Today music in New England homes and communities is broadcast through the airwaves,
preserved on audio recordings, and reinforced in jam sessions and dance clubs.
Before 1940, however, residents in rural New England communities listened to and performed
music in more limited social spheres. Their performance venues were largely in
the home, neighborhood, village, or work place.
Fewer opportunities existed at that time to bring new music into the community or
to share local music more widely. When commerce and the media began to dominate the
music scene with the phonograph and, later, the radio, exchanges among musicians and
fans transcended the local and broadened spheres of influence and radically altered
the musical landscape.Drawing upon interviews and archival primary source materials,
this book presents new insights into the musical practices and traditions of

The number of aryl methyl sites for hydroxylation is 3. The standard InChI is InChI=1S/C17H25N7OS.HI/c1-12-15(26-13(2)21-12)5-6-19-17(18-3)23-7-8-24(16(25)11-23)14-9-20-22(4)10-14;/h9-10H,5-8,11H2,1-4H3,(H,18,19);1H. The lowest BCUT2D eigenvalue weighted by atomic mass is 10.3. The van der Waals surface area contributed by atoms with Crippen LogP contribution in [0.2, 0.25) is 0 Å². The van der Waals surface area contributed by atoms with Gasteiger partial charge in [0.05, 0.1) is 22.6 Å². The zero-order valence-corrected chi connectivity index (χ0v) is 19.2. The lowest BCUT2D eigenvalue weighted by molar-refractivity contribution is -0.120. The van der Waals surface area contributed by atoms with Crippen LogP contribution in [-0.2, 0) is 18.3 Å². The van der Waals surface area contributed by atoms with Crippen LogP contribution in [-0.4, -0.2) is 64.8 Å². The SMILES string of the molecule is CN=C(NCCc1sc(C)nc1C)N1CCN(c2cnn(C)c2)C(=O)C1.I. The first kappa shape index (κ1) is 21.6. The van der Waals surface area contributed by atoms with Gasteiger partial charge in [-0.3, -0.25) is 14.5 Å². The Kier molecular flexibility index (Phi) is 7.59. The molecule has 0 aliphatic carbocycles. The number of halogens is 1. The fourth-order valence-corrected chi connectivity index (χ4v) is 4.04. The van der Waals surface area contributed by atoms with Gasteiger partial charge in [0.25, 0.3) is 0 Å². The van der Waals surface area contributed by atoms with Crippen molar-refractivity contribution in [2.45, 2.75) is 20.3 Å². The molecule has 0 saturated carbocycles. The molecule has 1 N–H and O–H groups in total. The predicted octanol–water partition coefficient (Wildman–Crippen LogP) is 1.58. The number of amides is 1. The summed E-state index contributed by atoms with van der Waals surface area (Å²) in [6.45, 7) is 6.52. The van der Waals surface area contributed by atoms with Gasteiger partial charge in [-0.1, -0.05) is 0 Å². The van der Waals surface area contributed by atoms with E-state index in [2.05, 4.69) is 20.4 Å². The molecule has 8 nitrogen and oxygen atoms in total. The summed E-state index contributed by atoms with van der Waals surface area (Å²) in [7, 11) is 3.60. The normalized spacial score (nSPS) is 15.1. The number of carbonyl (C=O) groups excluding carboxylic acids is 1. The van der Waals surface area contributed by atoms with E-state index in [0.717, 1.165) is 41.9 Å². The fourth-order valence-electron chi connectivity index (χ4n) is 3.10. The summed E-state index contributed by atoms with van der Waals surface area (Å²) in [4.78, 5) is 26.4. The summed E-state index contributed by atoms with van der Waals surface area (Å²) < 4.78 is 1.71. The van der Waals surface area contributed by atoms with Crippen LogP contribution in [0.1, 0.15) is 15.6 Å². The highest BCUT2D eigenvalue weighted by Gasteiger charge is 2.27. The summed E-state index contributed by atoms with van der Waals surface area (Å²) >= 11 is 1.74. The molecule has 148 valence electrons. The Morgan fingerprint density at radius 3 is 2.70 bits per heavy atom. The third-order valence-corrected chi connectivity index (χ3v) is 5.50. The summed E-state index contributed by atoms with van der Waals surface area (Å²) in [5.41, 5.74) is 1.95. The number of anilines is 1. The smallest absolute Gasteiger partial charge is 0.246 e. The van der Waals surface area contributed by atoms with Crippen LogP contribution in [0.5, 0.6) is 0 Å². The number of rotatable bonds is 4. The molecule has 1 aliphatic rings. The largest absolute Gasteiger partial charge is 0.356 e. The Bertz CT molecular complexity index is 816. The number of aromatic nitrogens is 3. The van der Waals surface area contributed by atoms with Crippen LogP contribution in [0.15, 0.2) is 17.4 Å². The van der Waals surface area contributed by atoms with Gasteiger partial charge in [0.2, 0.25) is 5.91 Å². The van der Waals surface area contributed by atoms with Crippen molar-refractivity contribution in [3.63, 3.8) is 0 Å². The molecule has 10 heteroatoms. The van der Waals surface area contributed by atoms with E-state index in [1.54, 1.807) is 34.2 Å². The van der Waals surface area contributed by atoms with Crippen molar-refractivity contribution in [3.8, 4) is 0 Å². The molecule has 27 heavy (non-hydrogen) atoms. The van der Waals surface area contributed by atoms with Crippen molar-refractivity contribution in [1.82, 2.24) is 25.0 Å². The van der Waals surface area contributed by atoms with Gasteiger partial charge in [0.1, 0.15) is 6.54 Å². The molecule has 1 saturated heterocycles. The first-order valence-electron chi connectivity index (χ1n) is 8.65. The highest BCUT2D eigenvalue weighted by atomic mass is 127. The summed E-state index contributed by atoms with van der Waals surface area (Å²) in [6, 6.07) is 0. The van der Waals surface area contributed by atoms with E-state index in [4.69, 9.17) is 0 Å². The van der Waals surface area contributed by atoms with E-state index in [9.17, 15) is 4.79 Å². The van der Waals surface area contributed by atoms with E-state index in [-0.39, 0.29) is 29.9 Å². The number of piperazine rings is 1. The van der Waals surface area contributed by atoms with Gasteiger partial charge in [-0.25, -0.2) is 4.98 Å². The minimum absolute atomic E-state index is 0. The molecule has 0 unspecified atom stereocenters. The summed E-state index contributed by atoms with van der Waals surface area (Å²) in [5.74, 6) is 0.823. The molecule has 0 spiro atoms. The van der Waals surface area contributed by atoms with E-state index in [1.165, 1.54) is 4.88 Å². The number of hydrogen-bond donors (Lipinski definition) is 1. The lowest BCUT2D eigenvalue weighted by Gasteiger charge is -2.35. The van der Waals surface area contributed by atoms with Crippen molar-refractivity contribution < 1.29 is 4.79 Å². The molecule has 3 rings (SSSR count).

late-nineteenth- and early-twentieth-century rural Northern New England--a context that
includes traditional ballads and hymns and, surprisingly, popular songs and commercial dance
music. Jennifer Post lets the voices of ordinary people--the participants--tell us about their
music and cultural history.
Their stories are infused with issues of concern to ethnomusicologists, historians, and social
scientists about landscape and community, gendered expression, imagined traditions, and
The author conveys that historical traditions are not always what they seem. Post offers
a startling new interpretation of vernacular music of the region: In contrast to
many traditional scholars who have viewed ballads and folk music, particularly
in Appalachia, as somehow a "purer" brand of lost musical traditions, Post finds that across
Northern New England everyday people equally enjoyed and expressed themselves through an
amalgam of folk ballads, dance music, and popular musical favorites.
At the heart of this study is the recognition that the musical lives of individuals,
their families, and their communities were constantly being negotiated in relation to
social status, gender relations, local geography, and economic needs.